"The wait is over," says Manoa Valley Theatre producing director Dwight Martin of the runaway hit "Smokey Joe's Cafe," which the theater will stage after seeking production rights for the musical for nearly three years.
off to rockin start
with Smokey Joes
Music, magic, black comedyStar-Bulletin
and more are coming to Manoa
"Smokey Joe's Cafe," a "must-see/must-hear" production, says Martin, brings nearly 40 of the most popular rock 'n' roll songs of the '50s and early '60s to open the season Sept. 5 to 23.
The musical by songwriters Jerry Leiber and Mike Stoller takes audiences on a journey to a Golden Age of American culture, a world of first kisses and last dances, blue-light diners and red-hot rock, in a portrait of a decade ripe for social change.
The production won the 1996 Grammy Award for best musical and was nominated for seven Tony Awards.
The 2001-02 season will continue with "The Wash," "Over the River and Through the Woods," "Song of Singapore," "Wit" and "The Cripple of Inishmaan."
The season will run from September through July 2002. Season tickets will go on sale May 1.
Here are synopses of the productions:
>> "The Wash" by Philip Kan Gotanda (Nov. 14 to Dec. 2)All six shows in the 2001-02 season will be performed in MVT's 150-seat "black box" theater at 2833 East Manoa Rd. Show times are 7:30 p.m. Wednesdays and Thursdays, 8 p.m. Fridays and Saturdays, and 4 p.m. Sundays. Tickets are $25 for plays and $30 for musicals. A buffet dinner by the Eclectic Chef will be offered on the MVT lanai starting 90 minutes before curtain, Wednesdays through Saturdays. Call 988-6131 for tickets and information.
MVT is proud to continue its association with this gifted playwright, whose previous work, "Sisters Matsumoto," was presented in the 2000-01 season. "The Wash" is the story of a wife who leaves her husband after 40 years of marriage. Torn between what their Japanese upbringing demands of them and the happiness their American sense of self-fulfillment urges them to pursue, the husband and wife struggle to come to terms with the impact of their decision.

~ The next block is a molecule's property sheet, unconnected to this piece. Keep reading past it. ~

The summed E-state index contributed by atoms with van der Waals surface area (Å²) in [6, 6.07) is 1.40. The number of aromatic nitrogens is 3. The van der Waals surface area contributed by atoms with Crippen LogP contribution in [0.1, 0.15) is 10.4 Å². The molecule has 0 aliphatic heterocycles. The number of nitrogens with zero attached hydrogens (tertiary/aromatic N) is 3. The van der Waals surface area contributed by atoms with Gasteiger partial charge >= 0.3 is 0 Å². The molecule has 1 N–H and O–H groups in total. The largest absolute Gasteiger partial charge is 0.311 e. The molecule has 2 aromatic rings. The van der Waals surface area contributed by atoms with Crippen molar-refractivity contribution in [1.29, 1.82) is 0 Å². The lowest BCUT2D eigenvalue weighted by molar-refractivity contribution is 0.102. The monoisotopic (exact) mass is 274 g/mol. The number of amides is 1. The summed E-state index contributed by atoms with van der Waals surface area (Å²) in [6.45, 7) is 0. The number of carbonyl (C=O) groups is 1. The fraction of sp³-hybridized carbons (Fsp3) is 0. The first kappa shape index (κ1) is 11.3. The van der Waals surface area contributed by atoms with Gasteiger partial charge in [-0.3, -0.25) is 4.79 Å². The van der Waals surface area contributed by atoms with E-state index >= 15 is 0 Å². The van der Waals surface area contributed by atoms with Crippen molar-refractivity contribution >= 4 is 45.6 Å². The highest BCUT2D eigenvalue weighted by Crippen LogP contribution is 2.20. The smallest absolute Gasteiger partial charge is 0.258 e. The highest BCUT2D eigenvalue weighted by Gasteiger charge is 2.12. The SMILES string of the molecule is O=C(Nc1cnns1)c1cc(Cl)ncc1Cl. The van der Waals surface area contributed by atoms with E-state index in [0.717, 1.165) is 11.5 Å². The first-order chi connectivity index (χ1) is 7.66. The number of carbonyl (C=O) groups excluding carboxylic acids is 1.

>> "Over the River and Through the Woods" by Joe DiPietro (Jan. 9 to 27)
With the echo of audience laughter still resonating from MVT's 2000-01 hit "I Love You, You're Perfect, Now Change," the theater also offers another comedic work by Joe DiPietro. "Over the River and Through the Woods" is a family comedy about a single, Italian-American guy from New Jersey and his meddling grandparents. When Nick is offered his dream job, a promotion that would move him far away, his dismayed grandparents concoct a series of schemes designed to keep him around, including using the lovely (and single) Caitlin O'Hare as bait.
>> "Song of Singapore," book by Allan Katz with Erik Frandsen, Robert Hipkens, Michael Garin and Paula Lockheart, music and lyrics by Erik Frandsen, Robert Hipkens, Michael Garin and Paula Lockheart (March 6 to 24)
Demolishing the imaginary fourth wall with comedy, atmosphere, music, magic and just a hint of corny intrigue, "Song of Singapore" brings environmental theater to a new level. The story is a daft parody of movies like "Casablanca," weaving a web of stolen jewels, a torch singer whose lost memory holds the key to a great mystery, a sinister dragon lady, corrupt police and nonstop funny business, accompanied by a score from the 1940s swing era.
>> "Wit" by Margaret Edson (May 15 to June 2)
Vivian Bearing, Ph.D., is an English professor renowned for her aggressively probing, intensely rational studies and teachings of poet John Donne. But when she is diagnosed with terminal ovarian cancer, her entire concept of reality lurches in new and unfamiliar directions. During the course of her illness, Vivian comes to reassess her life and her work with a humor that is transformative. Winner of the 1999 Pulitzer Prize for Drama and the Lucille Lortel Award for Best Play.
>> "The Cripple of Inishmaan" by Martin McDonagh (July 10 to 28)
Young, crippled Billy Claven lives on an island off the coast of Ireland, where he is subject to community ridicule. When word arrives that famed Hollywood director Robert Flaherty will be coming to a neighboring island to film, no one wants to be in the movie more than Billy, if only to break away from the bitter tedium of his daily life. This funny yet tender black comedy is delivered in the tradition of Irish storytelling.
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